Threshold

Steel Druhm’s Top Ten(ish) of 2012

Steel Druhm’s Top Ten(ish) of 2012

Neither snow, holiday hangovers nor lackluster apocalypses can keep Steel Druhm from showcasing his picks for Top Ten(ish) of the year in metal. He did all the work, you just need to read carefully, nod approvingly and give some harrumphs to the Steel One.

Iron Fire – Voyage of the Damned Review

Iron Fire – Voyage of the Damned Review

Historically speaking, I think the main reason our esteemed AMG hired me, the ever humble Steel Druhm, as a reviewer/minion [I prefer the term “bitch,” actually – AMG] was to make me the resident power and traditional metal nerd (my amazing prose and rugged good looks didn’t hurt none either). While I’m predisposed to drool over most old school stuff (cause I’m old), I’m actually quite the elitist snob when it comes to power metal. There’s some good in that genre, but there are way more generic, bad and monumentally awful things lurking in the ether. Case in point, I’ve had a love/hate/meh relationship with Iron Fire over the years. Their Thunderstorm debut was decent and moderately rabble rousing, but things have been inconsistent since then and their discography reads like the good, the bad and the WTF? After being unmoved by their past few releases, I hoped for more from their seventh release, Voyage of the Damned. Turns out, I heartily appreciate the new lyrical slant toward outer space themes, as it’s a nice diversion from the usual “dragon ate my wizard’s maiden” schtick. It’s also safe to say, this is much better than expected and it slowly won me over, despite initial doubts. Roping in elements of Gamma Ray, Stratovarius, Grave Digger and Metalium, this features some highly enjoyable Euro-power with some surprisingly heavy moments. It also delivers far less generic freight than past Iron Fire shipments. While not exactly a “must hear” album, Voyage ends up being a solid release from a band with a spotty track record.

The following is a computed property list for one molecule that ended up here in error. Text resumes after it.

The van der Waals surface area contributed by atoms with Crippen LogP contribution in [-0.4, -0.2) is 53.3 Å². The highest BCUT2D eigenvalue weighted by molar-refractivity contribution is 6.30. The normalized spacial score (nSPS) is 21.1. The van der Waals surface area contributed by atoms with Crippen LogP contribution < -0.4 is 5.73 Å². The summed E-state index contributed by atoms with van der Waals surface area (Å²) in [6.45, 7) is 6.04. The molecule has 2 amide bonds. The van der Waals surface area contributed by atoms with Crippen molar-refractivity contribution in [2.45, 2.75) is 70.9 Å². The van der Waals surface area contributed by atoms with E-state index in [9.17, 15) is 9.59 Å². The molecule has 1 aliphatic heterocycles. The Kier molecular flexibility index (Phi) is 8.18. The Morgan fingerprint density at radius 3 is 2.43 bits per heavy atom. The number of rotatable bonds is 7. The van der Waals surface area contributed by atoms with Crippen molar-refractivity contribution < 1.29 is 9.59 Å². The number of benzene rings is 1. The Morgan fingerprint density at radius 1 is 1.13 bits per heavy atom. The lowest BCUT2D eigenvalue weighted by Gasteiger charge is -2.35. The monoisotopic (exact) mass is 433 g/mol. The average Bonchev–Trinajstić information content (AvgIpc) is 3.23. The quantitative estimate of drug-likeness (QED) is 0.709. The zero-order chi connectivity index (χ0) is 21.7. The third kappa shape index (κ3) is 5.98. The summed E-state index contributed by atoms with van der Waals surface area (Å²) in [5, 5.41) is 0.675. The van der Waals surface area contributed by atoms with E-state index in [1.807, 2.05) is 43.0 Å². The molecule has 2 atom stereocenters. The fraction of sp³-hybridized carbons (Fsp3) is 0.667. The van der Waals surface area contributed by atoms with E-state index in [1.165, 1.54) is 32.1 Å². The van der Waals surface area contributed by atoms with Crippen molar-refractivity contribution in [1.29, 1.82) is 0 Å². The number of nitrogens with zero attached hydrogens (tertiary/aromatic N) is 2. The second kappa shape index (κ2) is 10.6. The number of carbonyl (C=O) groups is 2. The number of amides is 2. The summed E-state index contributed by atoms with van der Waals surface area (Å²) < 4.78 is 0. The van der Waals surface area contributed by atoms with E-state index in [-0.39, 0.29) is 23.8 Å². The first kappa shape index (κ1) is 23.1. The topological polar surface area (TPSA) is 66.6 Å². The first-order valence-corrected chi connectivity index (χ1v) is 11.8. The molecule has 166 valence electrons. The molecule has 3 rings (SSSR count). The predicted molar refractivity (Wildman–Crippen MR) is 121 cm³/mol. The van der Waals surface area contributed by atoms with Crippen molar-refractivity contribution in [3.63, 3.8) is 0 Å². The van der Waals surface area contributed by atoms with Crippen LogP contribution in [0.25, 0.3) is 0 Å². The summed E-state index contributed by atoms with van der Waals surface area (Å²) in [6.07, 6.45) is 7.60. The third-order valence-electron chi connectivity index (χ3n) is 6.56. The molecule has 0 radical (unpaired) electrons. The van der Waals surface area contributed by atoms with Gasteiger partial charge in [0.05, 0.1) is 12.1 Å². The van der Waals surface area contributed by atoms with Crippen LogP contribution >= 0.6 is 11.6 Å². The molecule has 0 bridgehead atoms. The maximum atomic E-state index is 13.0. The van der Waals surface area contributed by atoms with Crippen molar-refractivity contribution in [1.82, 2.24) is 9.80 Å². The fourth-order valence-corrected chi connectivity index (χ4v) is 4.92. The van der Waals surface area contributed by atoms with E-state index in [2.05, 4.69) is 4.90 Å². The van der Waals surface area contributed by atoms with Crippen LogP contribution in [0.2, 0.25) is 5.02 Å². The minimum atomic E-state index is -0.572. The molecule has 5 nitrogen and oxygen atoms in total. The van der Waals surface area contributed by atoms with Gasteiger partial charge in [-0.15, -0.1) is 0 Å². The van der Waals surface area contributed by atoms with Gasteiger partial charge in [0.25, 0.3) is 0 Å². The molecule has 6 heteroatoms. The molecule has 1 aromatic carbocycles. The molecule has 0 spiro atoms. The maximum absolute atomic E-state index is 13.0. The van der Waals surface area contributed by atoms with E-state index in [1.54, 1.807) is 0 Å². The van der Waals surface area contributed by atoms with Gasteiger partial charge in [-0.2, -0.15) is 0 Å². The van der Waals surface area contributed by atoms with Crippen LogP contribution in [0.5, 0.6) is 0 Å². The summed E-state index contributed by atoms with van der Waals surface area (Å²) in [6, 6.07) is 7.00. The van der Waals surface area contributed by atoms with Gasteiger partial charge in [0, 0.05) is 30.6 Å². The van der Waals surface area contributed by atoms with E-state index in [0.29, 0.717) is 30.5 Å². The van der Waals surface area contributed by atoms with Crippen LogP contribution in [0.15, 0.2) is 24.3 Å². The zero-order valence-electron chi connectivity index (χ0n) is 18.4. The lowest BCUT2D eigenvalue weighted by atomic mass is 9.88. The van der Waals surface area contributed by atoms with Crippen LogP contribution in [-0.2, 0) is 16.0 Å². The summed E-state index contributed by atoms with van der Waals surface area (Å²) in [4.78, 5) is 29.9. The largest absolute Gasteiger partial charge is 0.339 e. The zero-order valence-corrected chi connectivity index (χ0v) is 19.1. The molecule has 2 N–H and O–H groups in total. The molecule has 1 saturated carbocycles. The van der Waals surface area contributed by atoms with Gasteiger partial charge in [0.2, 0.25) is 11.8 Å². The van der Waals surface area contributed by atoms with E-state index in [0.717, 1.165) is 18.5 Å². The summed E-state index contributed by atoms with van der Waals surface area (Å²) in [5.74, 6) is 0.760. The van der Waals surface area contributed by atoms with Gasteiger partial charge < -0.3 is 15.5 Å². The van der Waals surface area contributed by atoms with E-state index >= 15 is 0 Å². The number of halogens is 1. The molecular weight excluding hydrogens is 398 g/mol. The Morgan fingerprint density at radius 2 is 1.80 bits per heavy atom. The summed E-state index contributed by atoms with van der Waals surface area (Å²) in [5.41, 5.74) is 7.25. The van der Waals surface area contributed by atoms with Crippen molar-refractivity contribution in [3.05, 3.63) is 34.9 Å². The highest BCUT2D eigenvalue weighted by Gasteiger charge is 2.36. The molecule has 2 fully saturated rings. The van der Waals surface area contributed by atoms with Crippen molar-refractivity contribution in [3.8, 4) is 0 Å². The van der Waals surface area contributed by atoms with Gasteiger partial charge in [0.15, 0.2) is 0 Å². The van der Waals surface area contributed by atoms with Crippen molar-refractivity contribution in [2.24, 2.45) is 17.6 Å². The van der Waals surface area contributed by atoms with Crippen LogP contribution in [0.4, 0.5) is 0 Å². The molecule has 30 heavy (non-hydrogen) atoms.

Star One – Victims of the Modern Age Review

Star One – Victims of the Modern Age Review

Arjen Lucassen, I may have misjudged you. You see, Mr. Lucassen and his projects tend to invoke very different reactions depending on which segment of the Angry Metal demographic one asks. To some, his celebrity studded prog-rock and metal projects with Ayreon and Star One are overblown, self-indulgent, pretentious and worthy of scorn and ruthless mockery (I’ve heard “Gayreon” tossed around more than a little). Others will tell you the man is a musical genius and crafts some of the most adventurous progressive metal out there today. Yours truly was firmly rooted in the former camp (as is AMG, admit it!!) but I’ll concede that parts of Star One’s first album Space Metal ended up being a guilty pleasure despite the cheesy and lightweight “sci-fi metal” concept and sound [Whereas, I reviewed it back in the day on Unchain the Underground and thought it was self-indulgent shit. – AMG]. Well, I’m mighty shocked at the direction Mr. Lucassen has opted to take album number two, Victims of the Modern Age. This is a far FAR heavier, more metallic album, taking the basic foundation of Star One and toughening it up in every way. This is so metallic and straight forward that it sounds nothing like any of Mr. Lucassen’s other works.